British government raises taxes and cuts spending in fight against inflation
The British government wants to fill the huge hole in the budget coffers with tax increases and spending cuts amounting to tens of billions of pounds. Among other things, Finance Minister Jeremy Hunt announced in Parliament on Thursday that he would freeze the level of the tax allowance for two more years until 2028.
That means millions of people will slide into higher tax brackets because of rising inflation and higher wages. In addition, the threshold for the top tax rate, which is 45 percent, is to be lowered and will in future apply to annual incomes as low as 125,140 pounds (143,260 euros) instead of the current 150,000 pounds.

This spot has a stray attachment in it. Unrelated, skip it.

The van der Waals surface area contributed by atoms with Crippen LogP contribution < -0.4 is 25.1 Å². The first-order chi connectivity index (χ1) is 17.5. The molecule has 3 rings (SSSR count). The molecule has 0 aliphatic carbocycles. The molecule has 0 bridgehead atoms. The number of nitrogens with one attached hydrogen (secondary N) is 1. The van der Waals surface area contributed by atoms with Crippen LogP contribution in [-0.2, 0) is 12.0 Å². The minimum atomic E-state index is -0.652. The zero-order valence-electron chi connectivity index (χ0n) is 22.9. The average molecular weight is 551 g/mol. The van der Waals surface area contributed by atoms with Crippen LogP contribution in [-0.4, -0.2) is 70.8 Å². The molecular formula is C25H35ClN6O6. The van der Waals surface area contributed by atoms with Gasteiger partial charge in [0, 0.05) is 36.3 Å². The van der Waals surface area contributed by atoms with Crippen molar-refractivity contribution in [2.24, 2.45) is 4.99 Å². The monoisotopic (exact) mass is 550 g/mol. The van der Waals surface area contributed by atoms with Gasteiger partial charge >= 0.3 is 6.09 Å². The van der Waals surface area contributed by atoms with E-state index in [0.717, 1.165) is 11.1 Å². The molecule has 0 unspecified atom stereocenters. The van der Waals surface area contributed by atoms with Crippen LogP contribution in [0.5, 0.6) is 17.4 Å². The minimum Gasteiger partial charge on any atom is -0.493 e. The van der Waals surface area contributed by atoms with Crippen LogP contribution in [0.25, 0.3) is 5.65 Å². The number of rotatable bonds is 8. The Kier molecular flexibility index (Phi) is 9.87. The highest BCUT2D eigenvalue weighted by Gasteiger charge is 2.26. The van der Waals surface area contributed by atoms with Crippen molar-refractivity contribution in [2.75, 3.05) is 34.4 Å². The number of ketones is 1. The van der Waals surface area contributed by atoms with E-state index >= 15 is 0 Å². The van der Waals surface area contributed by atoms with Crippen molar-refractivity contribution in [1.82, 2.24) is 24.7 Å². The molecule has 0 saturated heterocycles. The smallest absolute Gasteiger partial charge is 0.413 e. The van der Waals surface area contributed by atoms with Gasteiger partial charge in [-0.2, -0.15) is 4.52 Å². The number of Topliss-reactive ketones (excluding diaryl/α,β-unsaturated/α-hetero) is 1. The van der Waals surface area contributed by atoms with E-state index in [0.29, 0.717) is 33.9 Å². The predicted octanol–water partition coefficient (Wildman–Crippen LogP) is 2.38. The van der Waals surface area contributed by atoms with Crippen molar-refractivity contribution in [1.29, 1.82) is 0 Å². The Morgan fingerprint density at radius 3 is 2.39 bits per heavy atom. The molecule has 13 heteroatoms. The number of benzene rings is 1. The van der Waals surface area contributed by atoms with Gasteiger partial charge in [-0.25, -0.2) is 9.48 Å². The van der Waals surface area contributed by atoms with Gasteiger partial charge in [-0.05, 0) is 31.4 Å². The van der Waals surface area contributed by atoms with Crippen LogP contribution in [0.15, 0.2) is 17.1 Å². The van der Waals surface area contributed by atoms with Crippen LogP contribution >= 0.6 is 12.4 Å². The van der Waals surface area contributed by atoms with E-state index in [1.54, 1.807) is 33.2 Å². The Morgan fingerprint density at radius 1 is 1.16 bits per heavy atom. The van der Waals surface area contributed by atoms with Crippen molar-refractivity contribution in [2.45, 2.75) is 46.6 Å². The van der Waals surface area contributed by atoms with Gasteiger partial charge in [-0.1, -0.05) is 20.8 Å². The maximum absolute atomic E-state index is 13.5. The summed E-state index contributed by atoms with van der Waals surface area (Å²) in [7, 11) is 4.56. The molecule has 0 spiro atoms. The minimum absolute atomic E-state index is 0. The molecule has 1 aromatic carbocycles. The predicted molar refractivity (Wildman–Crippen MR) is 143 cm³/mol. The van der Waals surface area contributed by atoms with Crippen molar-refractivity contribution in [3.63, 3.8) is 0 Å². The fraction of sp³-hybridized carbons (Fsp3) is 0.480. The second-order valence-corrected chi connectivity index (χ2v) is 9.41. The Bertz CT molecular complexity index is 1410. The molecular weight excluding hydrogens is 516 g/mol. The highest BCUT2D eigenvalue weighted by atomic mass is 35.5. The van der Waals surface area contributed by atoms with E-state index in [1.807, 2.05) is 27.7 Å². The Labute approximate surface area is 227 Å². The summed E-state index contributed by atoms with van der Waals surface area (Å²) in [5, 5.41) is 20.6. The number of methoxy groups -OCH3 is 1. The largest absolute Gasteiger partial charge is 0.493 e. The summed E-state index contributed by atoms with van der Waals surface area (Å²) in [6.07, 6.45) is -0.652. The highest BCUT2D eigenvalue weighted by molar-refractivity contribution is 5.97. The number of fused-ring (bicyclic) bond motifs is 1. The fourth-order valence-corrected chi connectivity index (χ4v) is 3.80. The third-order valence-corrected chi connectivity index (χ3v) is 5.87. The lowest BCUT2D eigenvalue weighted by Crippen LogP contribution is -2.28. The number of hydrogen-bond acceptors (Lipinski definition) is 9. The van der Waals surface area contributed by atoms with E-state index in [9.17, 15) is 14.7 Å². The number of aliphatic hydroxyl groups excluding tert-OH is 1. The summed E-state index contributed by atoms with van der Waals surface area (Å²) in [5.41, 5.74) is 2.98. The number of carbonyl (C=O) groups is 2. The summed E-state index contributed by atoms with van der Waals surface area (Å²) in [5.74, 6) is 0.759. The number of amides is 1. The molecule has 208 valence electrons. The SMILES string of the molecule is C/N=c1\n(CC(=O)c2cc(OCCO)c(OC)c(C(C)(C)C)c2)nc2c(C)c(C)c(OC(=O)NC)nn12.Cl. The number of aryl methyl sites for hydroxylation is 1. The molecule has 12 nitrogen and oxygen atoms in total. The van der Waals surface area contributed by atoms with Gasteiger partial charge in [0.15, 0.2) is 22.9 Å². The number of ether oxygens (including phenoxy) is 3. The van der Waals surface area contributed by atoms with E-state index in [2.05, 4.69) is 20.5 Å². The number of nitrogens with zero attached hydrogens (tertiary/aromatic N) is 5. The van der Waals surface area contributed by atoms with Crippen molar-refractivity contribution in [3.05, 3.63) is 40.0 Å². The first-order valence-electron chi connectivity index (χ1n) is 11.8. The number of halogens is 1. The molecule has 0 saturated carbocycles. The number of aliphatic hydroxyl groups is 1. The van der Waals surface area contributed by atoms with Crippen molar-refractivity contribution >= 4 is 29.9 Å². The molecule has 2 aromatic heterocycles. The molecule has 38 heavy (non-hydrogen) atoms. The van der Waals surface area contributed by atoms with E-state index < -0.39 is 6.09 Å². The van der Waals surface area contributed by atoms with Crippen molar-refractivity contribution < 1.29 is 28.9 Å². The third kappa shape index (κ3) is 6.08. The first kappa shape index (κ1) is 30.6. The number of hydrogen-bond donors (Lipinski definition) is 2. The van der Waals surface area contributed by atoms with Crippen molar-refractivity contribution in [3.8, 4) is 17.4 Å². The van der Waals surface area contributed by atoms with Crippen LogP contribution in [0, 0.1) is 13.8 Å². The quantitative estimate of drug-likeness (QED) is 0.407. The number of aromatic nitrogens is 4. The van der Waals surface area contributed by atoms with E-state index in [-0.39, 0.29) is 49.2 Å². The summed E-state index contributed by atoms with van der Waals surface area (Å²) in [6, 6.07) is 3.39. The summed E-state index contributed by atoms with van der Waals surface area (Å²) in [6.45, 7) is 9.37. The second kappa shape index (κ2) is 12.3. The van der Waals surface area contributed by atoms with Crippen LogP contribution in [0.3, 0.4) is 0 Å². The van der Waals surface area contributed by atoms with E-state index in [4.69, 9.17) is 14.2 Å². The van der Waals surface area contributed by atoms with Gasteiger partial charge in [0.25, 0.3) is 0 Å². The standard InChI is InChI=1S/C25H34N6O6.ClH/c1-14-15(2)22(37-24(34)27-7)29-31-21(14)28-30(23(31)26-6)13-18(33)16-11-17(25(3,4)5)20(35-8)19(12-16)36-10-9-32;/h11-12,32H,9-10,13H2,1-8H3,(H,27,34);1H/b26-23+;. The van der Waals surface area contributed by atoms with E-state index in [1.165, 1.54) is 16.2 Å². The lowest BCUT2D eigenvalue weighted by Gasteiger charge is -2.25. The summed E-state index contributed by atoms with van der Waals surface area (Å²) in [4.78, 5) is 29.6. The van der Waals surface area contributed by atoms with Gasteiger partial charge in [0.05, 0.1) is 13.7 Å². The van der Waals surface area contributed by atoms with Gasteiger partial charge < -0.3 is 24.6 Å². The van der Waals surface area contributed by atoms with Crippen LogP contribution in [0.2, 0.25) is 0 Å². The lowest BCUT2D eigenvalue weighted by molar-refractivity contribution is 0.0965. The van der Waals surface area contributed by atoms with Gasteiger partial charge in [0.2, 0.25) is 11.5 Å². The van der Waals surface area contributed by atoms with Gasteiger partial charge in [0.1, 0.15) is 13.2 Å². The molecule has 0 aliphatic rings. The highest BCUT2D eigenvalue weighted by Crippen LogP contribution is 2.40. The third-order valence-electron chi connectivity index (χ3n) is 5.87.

According to the Bank of England, Great Britain is at the beginning of a long recession. Inflation recently rose to 11.1 percent.
"We will face the storm," Hunt said. He spoke of difficult decisions, but ones that would provide stability, lower inflation and balance the state budget. That includes slashing public spending in some areas.
To finance this, the excess profits tax on energy companies will be increased from 25 to 35 percent. But the finance minister also announced higher spending, for example, on the ailing NHS health service and schools.
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